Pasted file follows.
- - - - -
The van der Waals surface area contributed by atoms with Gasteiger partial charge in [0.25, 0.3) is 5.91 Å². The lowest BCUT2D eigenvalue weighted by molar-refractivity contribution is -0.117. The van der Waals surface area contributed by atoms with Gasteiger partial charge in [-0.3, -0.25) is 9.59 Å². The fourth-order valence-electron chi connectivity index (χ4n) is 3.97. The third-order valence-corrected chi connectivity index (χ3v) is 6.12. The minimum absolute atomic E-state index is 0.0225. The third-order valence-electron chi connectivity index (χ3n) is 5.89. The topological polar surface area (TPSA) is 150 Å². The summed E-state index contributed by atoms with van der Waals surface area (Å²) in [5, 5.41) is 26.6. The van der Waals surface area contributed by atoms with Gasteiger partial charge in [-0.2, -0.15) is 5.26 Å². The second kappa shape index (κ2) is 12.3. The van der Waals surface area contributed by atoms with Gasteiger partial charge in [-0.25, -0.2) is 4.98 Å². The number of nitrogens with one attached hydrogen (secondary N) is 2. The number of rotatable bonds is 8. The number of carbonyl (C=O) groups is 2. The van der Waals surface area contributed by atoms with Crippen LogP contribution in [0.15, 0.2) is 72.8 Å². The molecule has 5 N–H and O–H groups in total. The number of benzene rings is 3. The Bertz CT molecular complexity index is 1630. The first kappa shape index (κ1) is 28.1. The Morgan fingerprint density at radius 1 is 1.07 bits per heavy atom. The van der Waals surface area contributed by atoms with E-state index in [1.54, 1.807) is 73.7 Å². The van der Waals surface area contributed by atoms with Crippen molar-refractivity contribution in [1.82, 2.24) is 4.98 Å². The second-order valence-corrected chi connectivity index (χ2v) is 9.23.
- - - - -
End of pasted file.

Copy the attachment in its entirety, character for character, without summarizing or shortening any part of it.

The van der Waals surface area contributed by atoms with Gasteiger partial charge in [0.25, 0.3) is 5.91 Å². The lowest BCUT2D eigenvalue weighted by molar-refractivity contribution is -0.117. The van der Waals surface area contributed by atoms with Gasteiger partial charge in [-0.3, -0.25) is 9.59 Å². The fourth-order valence-electron chi connectivity index (χ4n) is 3.97. The third-order valence-corrected chi connectivity index (χ3v) is 6.12. The minimum absolute atomic E-state index is 0.0225. The third-order valence-electron chi connectivity index (χ3n) is 5.89. The topological polar surface area (TPSA) is 150 Å². The summed E-state index contributed by atoms with van der Waals surface area (Å²) in [5, 5.41) is 26.6. The van der Waals surface area contributed by atoms with Gasteiger partial charge in [-0.2, -0.15) is 5.26 Å². The second kappa shape index (κ2) is 12.3. The van der Waals surface area contributed by atoms with Gasteiger partial charge in [-0.25, -0.2) is 4.98 Å². The number of nitrogens with one attached hydrogen (secondary N) is 2. The number of rotatable bonds is 8. The number of carbonyl (C=O) groups is 2. The van der Waals surface area contributed by atoms with Crippen LogP contribution in [0.15, 0.2) is 72.8 Å². The molecule has 5 N–H and O–H groups in total. The number of benzene rings is 3. The Bertz CT molecular complexity index is 1630. The first kappa shape index (κ1) is 28.1. The Morgan fingerprint density at radius 1 is 1.07 bits per heavy atom. The van der Waals surface area contributed by atoms with E-state index in [1.54, 1.807) is 73.7 Å². The van der Waals surface area contributed by atoms with Crippen molar-refractivity contribution in [1.82, 2.24) is 4.98 Å². The second-order valence-corrected chi connectivity index (χ2v) is 9.23.